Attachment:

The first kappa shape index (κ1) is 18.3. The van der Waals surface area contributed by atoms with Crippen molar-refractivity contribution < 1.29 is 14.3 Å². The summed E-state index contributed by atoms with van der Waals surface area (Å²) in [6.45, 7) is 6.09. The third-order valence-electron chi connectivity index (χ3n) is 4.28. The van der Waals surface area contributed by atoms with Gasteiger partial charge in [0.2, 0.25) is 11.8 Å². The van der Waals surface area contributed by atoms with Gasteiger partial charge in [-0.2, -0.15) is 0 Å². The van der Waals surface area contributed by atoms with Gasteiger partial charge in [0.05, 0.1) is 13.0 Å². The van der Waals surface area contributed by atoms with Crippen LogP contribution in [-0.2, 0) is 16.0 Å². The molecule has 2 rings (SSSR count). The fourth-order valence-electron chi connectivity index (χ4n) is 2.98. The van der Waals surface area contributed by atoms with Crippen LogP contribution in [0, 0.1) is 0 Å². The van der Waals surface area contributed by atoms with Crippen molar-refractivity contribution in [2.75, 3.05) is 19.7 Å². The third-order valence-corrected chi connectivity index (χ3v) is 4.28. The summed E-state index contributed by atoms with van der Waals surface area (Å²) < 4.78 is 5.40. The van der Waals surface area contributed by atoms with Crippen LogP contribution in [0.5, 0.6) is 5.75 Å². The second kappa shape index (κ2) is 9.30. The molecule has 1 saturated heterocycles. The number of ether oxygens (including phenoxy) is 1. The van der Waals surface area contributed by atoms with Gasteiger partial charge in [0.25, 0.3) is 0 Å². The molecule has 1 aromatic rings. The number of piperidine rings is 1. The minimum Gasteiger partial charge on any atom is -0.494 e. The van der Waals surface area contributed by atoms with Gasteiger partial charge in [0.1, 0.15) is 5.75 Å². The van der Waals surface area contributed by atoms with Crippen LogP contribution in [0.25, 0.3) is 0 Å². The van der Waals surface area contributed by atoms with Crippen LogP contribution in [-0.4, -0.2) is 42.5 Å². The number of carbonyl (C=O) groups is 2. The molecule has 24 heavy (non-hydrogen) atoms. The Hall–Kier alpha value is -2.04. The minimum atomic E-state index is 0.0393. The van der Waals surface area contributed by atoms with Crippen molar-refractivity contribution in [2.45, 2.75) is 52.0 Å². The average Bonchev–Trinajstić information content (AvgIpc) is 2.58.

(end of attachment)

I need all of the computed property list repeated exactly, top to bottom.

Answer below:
The first kappa shape index (κ1) is 18.3. The van der Waals surface area contributed by atoms with Crippen molar-refractivity contribution < 1.29 is 14.3 Å². The summed E-state index contributed by atoms with van der Waals surface area (Å²) in [6.45, 7) is 6.09. The third-order valence-electron chi connectivity index (χ3n) is 4.28. The van der Waals surface area contributed by atoms with Gasteiger partial charge in [0.2, 0.25) is 11.8 Å². The van der Waals surface area contributed by atoms with Gasteiger partial charge in [-0.2, -0.15) is 0 Å². The van der Waals surface area contributed by atoms with Gasteiger partial charge in [0.05, 0.1) is 13.0 Å². The van der Waals surface area contributed by atoms with Crippen LogP contribution in [-0.2, 0) is 16.0 Å². The molecule has 2 rings (SSSR count). The fourth-order valence-electron chi connectivity index (χ4n) is 2.98. The van der Waals surface area contributed by atoms with Crippen LogP contribution in [0, 0.1) is 0 Å². The van der Waals surface area contributed by atoms with Crippen molar-refractivity contribution in [2.75, 3.05) is 19.7 Å². The third-order valence-corrected chi connectivity index (χ3v) is 4.28. The summed E-state index contributed by atoms with van der Waals surface area (Å²) < 4.78 is 5.40. The van der Waals surface area contributed by atoms with Crippen LogP contribution in [0.5, 0.6) is 5.75 Å². The second kappa shape index (κ2) is 9.30. The molecule has 1 saturated heterocycles. The number of ether oxygens (including phenoxy) is 1. The van der Waals surface area contributed by atoms with Gasteiger partial charge in [0.25, 0.3) is 0 Å². The molecule has 1 aromatic rings. The number of piperidine rings is 1. The minimum Gasteiger partial charge on any atom is -0.494 e. The van der Waals surface area contributed by atoms with Gasteiger partial charge in [0.1, 0.15) is 5.75 Å². The van der Waals surface area contributed by atoms with Crippen LogP contribution in [0.25, 0.3) is 0 Å². The van der Waals surface area contributed by atoms with Crippen LogP contribution in [-0.4, -0.2) is 42.5 Å². The number of carbonyl (C=O) groups is 2. The molecule has 24 heavy (non-hydrogen) atoms. The Hall–Kier alpha value is -2.04. The minimum atomic E-state index is 0.0393. The van der Waals surface area contributed by atoms with Crippen molar-refractivity contribution in [2.45, 2.75) is 52.0 Å². The average Bonchev–Trinajstić information content (AvgIpc) is 2.58.